Up until now they’ve been working away on the testing boat bought from sidelined Italian syndicate Lunar Rossa, as well as on the less developed AC45s that they compete in on the world series circuit.

But now they have their own custom-designed 45ft catamaran that for all intents and purposes will be the precursor to the real thing in Bermuda. This first generation of Emirates Team NZ, complete with so many of the specs for next year, will be tested and probed and refined to eventually form what they’re adamant will be the next Cup winner.

Team NZ develops new boat

“We’re in it to win it and we’re trying to do everything we can to be competitive against competition that will probably be way stronger than it’s been the last couple of America’s Cups,” said Team NZ chief operating officer Kevin Shoebridge after a special ceremony at the team base.

The new boat was given a special Maori blessing by dignitaries from Ngati Whatua and then christened in the traditional manner by Lady Margaret Tindall, wife of Team NZ director Sir Stephen Tindall, before being lowered into the water to have its hull wet for the first time.

Dalton told the gathering of team members, officials, sponsors, media and interested onlookers that it was “as complicated a boat” as he’d seen in his time, and one that had more effort put into it than any he had been involved with. An estimated 35,000 man hours had gone into its design and construction.

Added Shoebridge: “This boat really is an accumulation of nearly two years of design work by 25 designers and a lot of work by the shore team to get it ready in time. It’s a major stepping stone to being successful in Bermuda next year.”

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Businesses offered AC35 tour and briefing – Jack Griffin

He is the Editor of Cup Experience, a unique newsletter and website dedicated to audience engagement for the America’s Cup.
A leading authority on the America’s Cup, Jack Griffin is an author, keynote speaker and journalist.

Bermuda businesses can get an after-hours guided tour of BUEI America’s Cup exhibit followed by a briefing on how they can capitalise on Bermuda’s hosting of the world’s biggest sailing event.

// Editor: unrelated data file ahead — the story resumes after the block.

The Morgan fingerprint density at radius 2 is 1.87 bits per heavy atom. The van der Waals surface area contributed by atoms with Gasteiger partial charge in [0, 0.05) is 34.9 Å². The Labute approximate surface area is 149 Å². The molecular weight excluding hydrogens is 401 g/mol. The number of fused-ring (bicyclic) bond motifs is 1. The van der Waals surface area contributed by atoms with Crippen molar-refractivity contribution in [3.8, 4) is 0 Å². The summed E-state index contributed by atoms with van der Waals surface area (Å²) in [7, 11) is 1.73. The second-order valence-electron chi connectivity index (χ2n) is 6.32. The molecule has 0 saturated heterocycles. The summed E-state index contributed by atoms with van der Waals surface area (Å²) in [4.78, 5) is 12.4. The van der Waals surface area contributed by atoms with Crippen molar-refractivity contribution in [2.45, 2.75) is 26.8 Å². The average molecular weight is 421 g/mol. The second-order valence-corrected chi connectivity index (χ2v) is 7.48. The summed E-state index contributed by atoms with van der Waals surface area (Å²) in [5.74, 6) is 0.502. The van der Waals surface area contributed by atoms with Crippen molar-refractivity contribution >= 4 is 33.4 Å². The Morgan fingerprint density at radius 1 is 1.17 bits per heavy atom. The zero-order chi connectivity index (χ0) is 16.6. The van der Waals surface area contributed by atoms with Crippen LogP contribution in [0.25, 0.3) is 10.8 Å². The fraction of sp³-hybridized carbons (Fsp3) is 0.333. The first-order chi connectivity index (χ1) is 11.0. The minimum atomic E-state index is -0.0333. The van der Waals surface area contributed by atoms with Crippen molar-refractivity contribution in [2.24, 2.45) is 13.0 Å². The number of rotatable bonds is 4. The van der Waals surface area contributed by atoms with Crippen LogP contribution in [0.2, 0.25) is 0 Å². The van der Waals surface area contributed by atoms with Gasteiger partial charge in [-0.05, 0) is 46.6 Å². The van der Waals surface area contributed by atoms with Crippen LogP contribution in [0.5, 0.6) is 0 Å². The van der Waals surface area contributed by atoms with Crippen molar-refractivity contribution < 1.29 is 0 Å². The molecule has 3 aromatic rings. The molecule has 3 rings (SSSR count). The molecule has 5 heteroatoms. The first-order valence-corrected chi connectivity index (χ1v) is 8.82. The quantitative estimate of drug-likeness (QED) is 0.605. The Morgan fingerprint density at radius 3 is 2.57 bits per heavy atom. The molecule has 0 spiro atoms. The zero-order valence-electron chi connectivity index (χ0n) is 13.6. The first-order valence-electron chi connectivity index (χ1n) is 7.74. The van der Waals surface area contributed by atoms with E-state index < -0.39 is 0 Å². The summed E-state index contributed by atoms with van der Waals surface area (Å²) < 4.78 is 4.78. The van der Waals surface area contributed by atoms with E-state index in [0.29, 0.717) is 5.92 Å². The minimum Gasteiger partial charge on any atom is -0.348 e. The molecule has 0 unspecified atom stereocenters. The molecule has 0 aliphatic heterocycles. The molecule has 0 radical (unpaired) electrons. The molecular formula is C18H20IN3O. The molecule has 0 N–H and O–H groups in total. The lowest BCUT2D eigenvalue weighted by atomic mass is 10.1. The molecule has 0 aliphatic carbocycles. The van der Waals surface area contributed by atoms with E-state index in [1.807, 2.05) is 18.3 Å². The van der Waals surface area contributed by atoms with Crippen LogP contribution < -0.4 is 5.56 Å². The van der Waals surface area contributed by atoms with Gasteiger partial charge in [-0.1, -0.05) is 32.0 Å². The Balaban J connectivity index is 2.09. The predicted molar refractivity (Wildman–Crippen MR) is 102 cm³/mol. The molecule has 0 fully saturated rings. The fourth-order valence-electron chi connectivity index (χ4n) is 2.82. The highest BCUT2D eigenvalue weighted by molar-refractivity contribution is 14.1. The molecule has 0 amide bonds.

The tour of the “Built to Win” exhibit will take place on Wednesday at 5.30pm.

Attendees will learn the rules that will allow them to promote their business while respecting the special rights that apply to official America’s Cup partners.

Tickets cost $45 and are available at www.cupexperience.com or by calling 737-2017. The price includes a networking reception with wine, beer, water and hors d’oeuvres from the Harbourfront Restaurant.

Jack Griffin, author and editor of the Cup Experience newsletter and website, will lead the tour, give the briefing and answer questions. Mr Griffin is a popular speaker in the BUEI Talks series, with explanations of how the competition works and updates on the teams’ preparations for the racing in 2017.

“Don’t wait for 2017,” Mr Griffin said. “There is plenty happening in Bermuda right now with three teams training on the Great Sound and a wonderful exhibit at BUEI.

“Come to this briefing and let me show you how every business can use the energy around the Cup to achieve their business goals.”

In the exhibit, virtual reality headsets take visitors on board the yacht America as she won the America’s Cup in 1851, then transport the viewer onto a foiling catamaran racing on the Great Sound. A sailing simulator game lets guests try their hand at racing. A grinding machine just like the ones in the teams’ gyms will give visitors an appreciation for the athleticism of the crews. The exhibit supports the Endeavour programme for Bermuda’s schoolchildren.

The “Built to Win” exhibit is sponsored by BF&M and Bermuda Tourism Authority.

Mr Griffin’s book Turning the Tide describes how Oracle Team USA came back from being eight match points down to defend the America’s Cup in 2013.

A regular columnist for sailing publications including the Royal Ocean Racing Club’s Seahorse magazine, he publishes the Cup Experience newsletter and website, and is a popular speaker and race commentator.

Cup Experience is an independent publisher and is not affiliated with America’s Cup Event Authority or with the official organisation of the 35th America’s Cup.

source: Royal Gazette